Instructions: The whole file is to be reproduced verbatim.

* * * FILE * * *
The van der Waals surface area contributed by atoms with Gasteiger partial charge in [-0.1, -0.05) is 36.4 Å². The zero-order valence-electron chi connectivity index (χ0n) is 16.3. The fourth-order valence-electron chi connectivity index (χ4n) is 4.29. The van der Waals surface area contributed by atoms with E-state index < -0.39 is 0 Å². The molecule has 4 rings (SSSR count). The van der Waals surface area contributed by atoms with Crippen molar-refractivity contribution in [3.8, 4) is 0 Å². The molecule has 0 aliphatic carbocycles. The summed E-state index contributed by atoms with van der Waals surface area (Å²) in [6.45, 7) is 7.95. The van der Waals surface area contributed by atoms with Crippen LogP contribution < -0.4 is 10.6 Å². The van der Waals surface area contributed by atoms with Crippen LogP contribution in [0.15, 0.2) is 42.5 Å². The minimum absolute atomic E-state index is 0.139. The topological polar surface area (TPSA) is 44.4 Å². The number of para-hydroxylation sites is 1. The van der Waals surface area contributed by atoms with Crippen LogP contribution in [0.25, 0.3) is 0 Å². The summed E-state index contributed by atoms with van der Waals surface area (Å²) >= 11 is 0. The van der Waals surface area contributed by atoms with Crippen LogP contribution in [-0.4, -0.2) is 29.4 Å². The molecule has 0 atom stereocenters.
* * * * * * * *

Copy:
The van der Waals surface area contributed by atoms with Gasteiger partial charge in [-0.1, -0.05) is 36.4 Å². The zero-order valence-electron chi connectivity index (χ0n) is 16.3. The fourth-order valence-electron chi connectivity index (χ4n) is 4.29. The van der Waals surface area contributed by atoms with E-state index < -0.39 is 0 Å². The molecule has 4 rings (SSSR count). The van der Waals surface area contributed by atoms with Crippen molar-refractivity contribution in [3.8, 4) is 0 Å². The molecule has 0 aliphatic carbocycles. The summed E-state index contributed by atoms with van der Waals surface area (Å²) in [6.45, 7) is 7.95. The van der Waals surface area contributed by atoms with Crippen LogP contribution < -0.4 is 10.6 Å². The van der Waals surface area contributed by atoms with Crippen LogP contribution in [0.15, 0.2) is 42.5 Å². The minimum absolute atomic E-state index is 0.139. The topological polar surface area (TPSA) is 44.4 Å². The number of para-hydroxylation sites is 1. The van der Waals surface area contributed by atoms with Crippen LogP contribution in [0.25, 0.3) is 0 Å². The summed E-state index contributed by atoms with van der Waals surface area (Å²) >= 11 is 0. The van der Waals surface area contributed by atoms with Crippen LogP contribution in [-0.4, -0.2) is 29.4 Å². The molecule has 0 atom stereocenters.